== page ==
Jun 9, 2022
Sep 28, 2018
Sep 28, 2018
Jun 9, 2022
Jun 9, 2022
Jun 9, 2022
Jun 9, 2022
Jun 9, 2022

Li Taibo

Li Taibo

李太白

1700s

Amber

Overall: 5.7 cm (2 1/4 in.)

Gift of Lois Clarke 1970.131

Location

Did you know?

Li Bai was one of the Eight Immortals of the Wine Cup, Tang dynasty scholars who enjoyed drinking alcohol.

Description

This piece of ochre amber is carved in the round in the form of Li Bai 李白 (701–762), also known as Li Taibai or Li Taibo, 李太白. He was a poet in the golden age of Chinese poetry. Around a thousand poems are attributed to him.

Li’s eyes are closed, an arm wrapped around his wine jar, in a drunken sleep. Perched on his shoulder is a bat, considered a lucky symbol as the Chinese word for bat, 蝠 fú, is pronounced the same as “good fortune” 福. Deer, like the one nestled behind Li, traditionally symbolize longevity and prosperity. These auspicious symbols create a bittersweet contrast with the legendary story that Li drowned while drunk when reaching to grasp the moon's reflection in the river.

See also
Department:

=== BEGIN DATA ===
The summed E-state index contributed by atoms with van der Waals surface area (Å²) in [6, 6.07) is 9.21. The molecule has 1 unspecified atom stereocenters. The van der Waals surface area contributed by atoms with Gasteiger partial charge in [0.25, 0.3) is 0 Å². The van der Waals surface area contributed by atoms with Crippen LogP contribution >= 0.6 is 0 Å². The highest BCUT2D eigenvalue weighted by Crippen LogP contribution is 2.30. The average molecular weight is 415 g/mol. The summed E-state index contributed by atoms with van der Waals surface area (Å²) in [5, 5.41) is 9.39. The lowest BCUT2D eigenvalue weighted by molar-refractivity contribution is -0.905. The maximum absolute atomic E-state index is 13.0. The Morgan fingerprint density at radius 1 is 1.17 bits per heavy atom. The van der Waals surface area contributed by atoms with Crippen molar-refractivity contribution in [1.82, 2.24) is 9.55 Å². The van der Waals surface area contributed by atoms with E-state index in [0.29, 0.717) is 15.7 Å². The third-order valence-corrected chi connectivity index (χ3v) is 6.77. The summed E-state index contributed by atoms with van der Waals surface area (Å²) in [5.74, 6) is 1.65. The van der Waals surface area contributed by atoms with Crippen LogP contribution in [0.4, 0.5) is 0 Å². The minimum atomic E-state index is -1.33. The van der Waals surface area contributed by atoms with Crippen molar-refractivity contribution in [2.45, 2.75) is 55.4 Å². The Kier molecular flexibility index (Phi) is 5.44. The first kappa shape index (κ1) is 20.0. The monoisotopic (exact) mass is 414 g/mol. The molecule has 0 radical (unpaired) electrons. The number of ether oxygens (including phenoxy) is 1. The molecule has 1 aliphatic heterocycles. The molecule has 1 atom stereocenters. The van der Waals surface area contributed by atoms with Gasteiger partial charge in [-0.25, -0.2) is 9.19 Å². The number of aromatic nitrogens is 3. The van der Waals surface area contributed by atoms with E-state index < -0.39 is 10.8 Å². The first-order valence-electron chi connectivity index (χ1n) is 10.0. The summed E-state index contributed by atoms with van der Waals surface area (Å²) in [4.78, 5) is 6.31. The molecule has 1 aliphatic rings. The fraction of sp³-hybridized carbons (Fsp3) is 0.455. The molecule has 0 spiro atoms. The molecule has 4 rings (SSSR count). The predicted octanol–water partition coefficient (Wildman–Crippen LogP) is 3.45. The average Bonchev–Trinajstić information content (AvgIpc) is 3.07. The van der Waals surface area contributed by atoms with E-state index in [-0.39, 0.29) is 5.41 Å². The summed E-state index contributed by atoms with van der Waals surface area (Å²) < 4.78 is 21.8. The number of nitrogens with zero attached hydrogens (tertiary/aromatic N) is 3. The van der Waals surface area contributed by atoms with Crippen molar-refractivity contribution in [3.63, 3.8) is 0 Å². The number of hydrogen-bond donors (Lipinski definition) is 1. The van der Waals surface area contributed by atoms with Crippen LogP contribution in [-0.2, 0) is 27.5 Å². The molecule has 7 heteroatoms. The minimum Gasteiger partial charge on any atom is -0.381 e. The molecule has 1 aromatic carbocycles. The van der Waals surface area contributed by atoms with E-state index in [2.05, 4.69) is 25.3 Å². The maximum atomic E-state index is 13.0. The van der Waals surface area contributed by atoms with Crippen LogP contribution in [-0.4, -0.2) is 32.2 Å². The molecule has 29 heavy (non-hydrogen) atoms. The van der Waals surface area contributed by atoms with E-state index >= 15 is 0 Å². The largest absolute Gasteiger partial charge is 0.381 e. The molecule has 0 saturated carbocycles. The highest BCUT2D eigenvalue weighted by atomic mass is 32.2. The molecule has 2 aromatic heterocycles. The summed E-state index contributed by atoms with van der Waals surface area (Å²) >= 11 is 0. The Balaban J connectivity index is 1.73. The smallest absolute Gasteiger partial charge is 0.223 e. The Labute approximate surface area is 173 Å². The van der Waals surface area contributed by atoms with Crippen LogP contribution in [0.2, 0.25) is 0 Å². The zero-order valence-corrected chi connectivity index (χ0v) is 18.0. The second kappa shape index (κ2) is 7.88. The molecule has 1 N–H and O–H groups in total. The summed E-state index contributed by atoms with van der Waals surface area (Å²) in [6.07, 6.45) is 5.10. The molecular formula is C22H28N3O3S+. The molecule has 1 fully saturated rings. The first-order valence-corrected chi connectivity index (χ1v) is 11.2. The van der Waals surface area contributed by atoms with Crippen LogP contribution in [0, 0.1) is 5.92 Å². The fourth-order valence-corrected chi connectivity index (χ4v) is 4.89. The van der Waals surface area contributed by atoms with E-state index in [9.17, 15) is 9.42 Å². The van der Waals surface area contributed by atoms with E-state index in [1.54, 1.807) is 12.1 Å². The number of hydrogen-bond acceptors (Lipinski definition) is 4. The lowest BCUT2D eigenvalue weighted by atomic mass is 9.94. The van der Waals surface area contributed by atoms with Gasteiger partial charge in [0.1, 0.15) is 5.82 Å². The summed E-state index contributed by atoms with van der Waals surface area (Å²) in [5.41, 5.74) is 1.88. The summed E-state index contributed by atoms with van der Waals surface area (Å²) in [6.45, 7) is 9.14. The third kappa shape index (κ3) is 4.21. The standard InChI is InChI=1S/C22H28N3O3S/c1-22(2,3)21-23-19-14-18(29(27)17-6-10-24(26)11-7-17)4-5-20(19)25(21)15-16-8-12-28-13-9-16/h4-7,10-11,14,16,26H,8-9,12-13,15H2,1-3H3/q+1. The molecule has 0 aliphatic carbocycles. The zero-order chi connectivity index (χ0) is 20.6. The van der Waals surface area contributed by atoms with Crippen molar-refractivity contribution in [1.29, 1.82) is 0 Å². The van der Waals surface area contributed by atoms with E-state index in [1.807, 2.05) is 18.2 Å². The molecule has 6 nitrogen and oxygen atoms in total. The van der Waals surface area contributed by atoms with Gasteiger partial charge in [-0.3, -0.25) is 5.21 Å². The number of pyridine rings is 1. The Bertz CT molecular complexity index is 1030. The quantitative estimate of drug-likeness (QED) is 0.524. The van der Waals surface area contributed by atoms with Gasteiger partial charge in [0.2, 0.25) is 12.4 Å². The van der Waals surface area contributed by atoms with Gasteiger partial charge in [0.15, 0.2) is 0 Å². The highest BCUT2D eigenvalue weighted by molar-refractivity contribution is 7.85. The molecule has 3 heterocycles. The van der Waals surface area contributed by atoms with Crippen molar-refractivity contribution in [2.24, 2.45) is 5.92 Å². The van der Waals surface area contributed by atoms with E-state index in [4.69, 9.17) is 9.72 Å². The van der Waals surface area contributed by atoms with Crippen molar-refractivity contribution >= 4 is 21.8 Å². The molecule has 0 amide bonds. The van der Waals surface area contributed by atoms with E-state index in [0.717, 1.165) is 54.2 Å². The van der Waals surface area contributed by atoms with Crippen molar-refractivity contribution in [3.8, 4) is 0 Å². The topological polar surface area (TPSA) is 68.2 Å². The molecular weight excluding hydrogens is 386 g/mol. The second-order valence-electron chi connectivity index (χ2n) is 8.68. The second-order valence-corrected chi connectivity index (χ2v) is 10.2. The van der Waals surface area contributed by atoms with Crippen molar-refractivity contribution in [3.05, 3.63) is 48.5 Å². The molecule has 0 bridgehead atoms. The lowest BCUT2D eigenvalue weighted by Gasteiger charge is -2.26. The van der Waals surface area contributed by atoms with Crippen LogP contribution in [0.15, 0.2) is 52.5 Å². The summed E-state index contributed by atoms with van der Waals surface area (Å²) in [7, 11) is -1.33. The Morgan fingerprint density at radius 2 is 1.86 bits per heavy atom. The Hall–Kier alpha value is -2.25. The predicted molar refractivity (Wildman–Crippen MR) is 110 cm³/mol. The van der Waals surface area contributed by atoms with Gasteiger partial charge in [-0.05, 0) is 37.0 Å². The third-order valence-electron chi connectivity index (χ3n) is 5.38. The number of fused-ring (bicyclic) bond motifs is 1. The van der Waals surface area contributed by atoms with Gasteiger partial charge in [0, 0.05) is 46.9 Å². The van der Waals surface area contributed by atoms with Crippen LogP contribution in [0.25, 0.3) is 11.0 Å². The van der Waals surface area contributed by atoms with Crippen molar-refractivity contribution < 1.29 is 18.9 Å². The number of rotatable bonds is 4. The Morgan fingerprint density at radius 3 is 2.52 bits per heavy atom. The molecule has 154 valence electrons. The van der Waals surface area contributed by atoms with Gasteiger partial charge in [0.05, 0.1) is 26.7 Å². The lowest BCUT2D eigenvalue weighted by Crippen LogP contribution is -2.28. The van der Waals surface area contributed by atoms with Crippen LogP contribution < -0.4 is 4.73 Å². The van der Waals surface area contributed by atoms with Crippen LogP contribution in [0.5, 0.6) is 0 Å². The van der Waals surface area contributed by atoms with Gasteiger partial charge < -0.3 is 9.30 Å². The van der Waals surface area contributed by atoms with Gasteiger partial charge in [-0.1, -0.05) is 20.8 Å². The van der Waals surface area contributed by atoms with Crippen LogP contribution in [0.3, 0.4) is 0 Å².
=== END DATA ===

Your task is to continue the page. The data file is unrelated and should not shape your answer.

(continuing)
Chinese Art
Type of artwork: 
Stone
Medium: 
Amber
Credit line: 
Gift of Lois Clarke

Contact us

The information about this object, including provenance information, is based on historic information and may not be currently accurate or complete. Research on objects is an ongoing process, but the information about this object may not reflect the most current information available to CMA. If you notice a mistake or have additional information about this object, please email collectionsdata@clevelandart.org.

To request more information about this object, study images, or bibliography, contact the Ingalls Library Reference Desk.

Request a digital file from Image Services that is not available through CC0, a detail image, or any image with a color bar. If you have questions about requesting an image, please email imageservices@clevelandart.org.